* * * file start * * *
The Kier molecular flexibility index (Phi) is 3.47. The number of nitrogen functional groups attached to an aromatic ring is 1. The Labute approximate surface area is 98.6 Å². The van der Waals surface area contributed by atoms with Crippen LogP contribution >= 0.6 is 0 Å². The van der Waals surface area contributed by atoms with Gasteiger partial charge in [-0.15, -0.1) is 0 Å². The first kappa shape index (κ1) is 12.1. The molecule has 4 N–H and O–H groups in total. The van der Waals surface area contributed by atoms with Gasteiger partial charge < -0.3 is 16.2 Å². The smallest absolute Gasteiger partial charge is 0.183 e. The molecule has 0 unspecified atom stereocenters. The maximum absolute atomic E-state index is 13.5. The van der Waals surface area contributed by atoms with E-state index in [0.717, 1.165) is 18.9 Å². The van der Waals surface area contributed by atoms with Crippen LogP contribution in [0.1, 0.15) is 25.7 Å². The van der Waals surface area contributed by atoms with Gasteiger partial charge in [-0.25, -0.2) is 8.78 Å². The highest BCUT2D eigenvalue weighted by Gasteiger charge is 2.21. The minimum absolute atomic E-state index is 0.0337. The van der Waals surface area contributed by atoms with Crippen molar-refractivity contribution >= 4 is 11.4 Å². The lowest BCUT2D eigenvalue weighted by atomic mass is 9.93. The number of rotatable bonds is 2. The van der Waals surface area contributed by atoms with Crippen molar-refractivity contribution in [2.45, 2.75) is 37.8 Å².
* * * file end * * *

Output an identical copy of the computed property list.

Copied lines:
The Kier molecular flexibility index (Phi) is 3.47. The number of nitrogen functional groups attached to an aromatic ring is 1. The Labute approximate surface area is 98.6 Å². The van der Waals surface area contributed by atoms with Crippen LogP contribution >= 0.6 is 0 Å². The van der Waals surface area contributed by atoms with Gasteiger partial charge in [-0.15, -0.1) is 0 Å². The first kappa shape index (κ1) is 12.1. The molecule has 4 N–H and O–H groups in total. The van der Waals surface area contributed by atoms with Gasteiger partial charge < -0.3 is 16.2 Å². The smallest absolute Gasteiger partial charge is 0.183 e. The molecule has 0 unspecified atom stereocenters. The maximum absolute atomic E-state index is 13.5. The van der Waals surface area contributed by atoms with E-state index in [0.717, 1.165) is 18.9 Å². The van der Waals surface area contributed by atoms with Crippen LogP contribution in [0.1, 0.15) is 25.7 Å². The van der Waals surface area contributed by atoms with Gasteiger partial charge in [-0.25, -0.2) is 8.78 Å². The highest BCUT2D eigenvalue weighted by Gasteiger charge is 2.21. The minimum absolute atomic E-state index is 0.0337. The van der Waals surface area contributed by atoms with Crippen molar-refractivity contribution >= 4 is 11.4 Å². The lowest BCUT2D eigenvalue weighted by atomic mass is 9.93. The number of rotatable bonds is 2. The van der Waals surface area contributed by atoms with Crippen molar-refractivity contribution in [2.45, 2.75) is 37.8 Å².